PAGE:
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Down the Road on the Blue Ridge Music Trails

Down the Road on the Blue Ridge Music Trails of North Carolina features Laura Boosinger, celebrated musician, folklorist and storyteller, as host. In each segment, she highlights bluegrass and old-time music stories, performers and musical traditions across the 29 mountain and foothills counties included in the Blue Ridge Music Trails of North Carolina footprint. Learn more at BlueRidgeMusicNC.com .

Episodes air every other week on at about 8:50 am on Tuesday mornings (at the end of NPR's Morning Edition).

Latest Episodes
  • David Holt grew up in Garland, Texas. He says, “I grew up in a family of informal storytellers, and there was plenty to tell about our wild and wooly Texas forefathers. Storytelling was just a natural part of family life for me. I never thought about telling stories in public until I began to collect mountain music and came across interesting and unusual anecdotes from mountain folks. I began to use these stories in concerts and realized the power storytelling holds."
  • Of all the fiddlers in the fiddler-rich region of Western North Carolina, Arvil Freeman was a veritable North Star of Western North Carolina fiddling and traditional music as a whole. Arvil is likely the most heard “in-person” fiddler and likely the most influential. On October 21, 2021, Western North Carolina lost fiddling legend Arvil Freeman.
  • Across Western North Carolina, people looking to learn to play an instrument or musicians looking to step up their game can enjoy many opportunities to learn in immersive settings. Many camps offer week-long packages of music instruction, food, and lodging. The whole package provides a chance for the musician to spend a week completely focused on the music. How great is that?
  • The English folk song “The Cuckoo,” often sung as a round or canon, celebrated the arrival of summer, recalling the sights and sounds of English barnyards and meadows. Some scholars consider the song a parody and possibly too coarse for polite society. The manuscript in which it is preserved was copied between 1261 and 1264. The song evolved into a more poetic form and became part of the English folk song lexicon. Give a listen to this transitional version where “she never sings cuckoo ’til summer is near.” Now that’s old-time music!
  • The Bascom Lamar Lunsford Mountain Music Festival is the only one that Lunsford allowed to carry his name. In 1928, Lunsford started the Mountain Dance and Folk Festival in Asheville as part of the annual Rhododendron Festival. The festival was such a hit that the local newspaper declared it should be an annual event. The Mountain Dance and Folk Festival is the oldest continuing festival in the nation and became a model for the National Folk Festival and other festivals that followed.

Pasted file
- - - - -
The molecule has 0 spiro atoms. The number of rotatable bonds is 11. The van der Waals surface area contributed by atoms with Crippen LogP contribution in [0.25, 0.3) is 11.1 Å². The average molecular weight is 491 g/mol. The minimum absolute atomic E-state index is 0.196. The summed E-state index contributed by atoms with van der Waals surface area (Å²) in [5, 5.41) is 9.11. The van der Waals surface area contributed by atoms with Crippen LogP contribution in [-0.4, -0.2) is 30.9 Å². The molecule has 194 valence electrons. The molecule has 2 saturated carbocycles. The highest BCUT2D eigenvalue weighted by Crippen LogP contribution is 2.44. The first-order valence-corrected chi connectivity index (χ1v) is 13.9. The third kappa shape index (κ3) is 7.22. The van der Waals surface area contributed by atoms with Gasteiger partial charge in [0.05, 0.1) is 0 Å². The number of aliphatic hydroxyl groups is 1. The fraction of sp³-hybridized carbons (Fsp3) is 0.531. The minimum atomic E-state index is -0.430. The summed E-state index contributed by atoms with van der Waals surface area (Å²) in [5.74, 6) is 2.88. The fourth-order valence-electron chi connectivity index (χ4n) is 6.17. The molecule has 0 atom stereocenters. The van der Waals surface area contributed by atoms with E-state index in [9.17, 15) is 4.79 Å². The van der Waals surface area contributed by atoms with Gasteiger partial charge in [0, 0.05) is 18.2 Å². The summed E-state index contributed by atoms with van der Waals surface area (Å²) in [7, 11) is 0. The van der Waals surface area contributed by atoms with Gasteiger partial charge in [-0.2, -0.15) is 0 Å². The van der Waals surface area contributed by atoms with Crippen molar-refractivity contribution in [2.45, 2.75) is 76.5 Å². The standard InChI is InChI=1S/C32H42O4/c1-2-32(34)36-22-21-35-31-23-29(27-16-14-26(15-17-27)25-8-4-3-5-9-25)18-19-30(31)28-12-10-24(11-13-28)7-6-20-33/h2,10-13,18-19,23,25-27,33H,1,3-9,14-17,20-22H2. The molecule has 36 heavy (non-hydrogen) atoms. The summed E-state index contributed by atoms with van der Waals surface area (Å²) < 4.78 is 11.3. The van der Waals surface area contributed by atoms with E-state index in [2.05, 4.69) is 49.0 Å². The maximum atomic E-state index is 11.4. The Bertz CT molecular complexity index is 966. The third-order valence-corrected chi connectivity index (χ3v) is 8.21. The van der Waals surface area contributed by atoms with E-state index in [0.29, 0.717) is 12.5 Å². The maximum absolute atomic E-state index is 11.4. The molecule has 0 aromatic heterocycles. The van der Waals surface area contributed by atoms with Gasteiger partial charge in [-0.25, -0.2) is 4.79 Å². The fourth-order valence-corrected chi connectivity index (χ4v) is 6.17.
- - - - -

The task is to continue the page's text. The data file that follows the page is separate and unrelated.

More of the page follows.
• Do you know the legend of Tom Dooley? Do you know he was a real person and lived in Western North Carolina? Do you know he was convicted of murder and sentenced to hang? The ballad “Tom Dooley”, originally recorded by Frank Proffitt in the 1930’s or 1940’s became a nationwide success in 1958 when The Kingston Trio released their recording of the song.
  • Everybody and everything has a story. What is her story, what is his story? Did you ever wonder about the cautionary messages in the fairy tales? Folklorists will tell you that story plays a very important role in human culture. Stories were used to preserve history, to teach the young important cultural lessons, and to provide entertainment
  • As soon as the crops are canned, frozen and laid by for the fall, communities in Western North Carolina gather to sing shaped-notes from the Christian Harmony songbook. Now, over 129 years since the first shaped-notes were sung in the Dutch Cove, singers still gather to heist a tune and enjoy the riches of a D.O.G.
  • Step It Up & Go: The Story of North Carolina Popular Music was released by David Menconi in 2020. Taking its title from one of the signature songs of Durham blues artist Blind Boy Fuller, the book explores the musical history of the state and examines the impact North Carolina music has had on the rest of the world. Menconi writes that North Carolina “has only rarely been home to the biggest stars on the charts, and yet the contributions of North Carolina artists are deeply embedded in the DNA of some of the most important strands in American popular music. That is the story at the center of this book.”
  • Dance is an essential part of the musical traditions of Western North Carolina. Dancing and music go hand-in-hand, and for many years, dances with live music were a central meeting point for communities. One dance team that has been a fixture in Western North Carolina for almost 50 years is the Green Grass Cloggers. Clogging is a distinct form of dancing that borrows from the step dancing of the British Isles, the dance traditions of West Africa, and Native American dance. Clogging is a dynamic form, a dance that is alive, well, and evolving.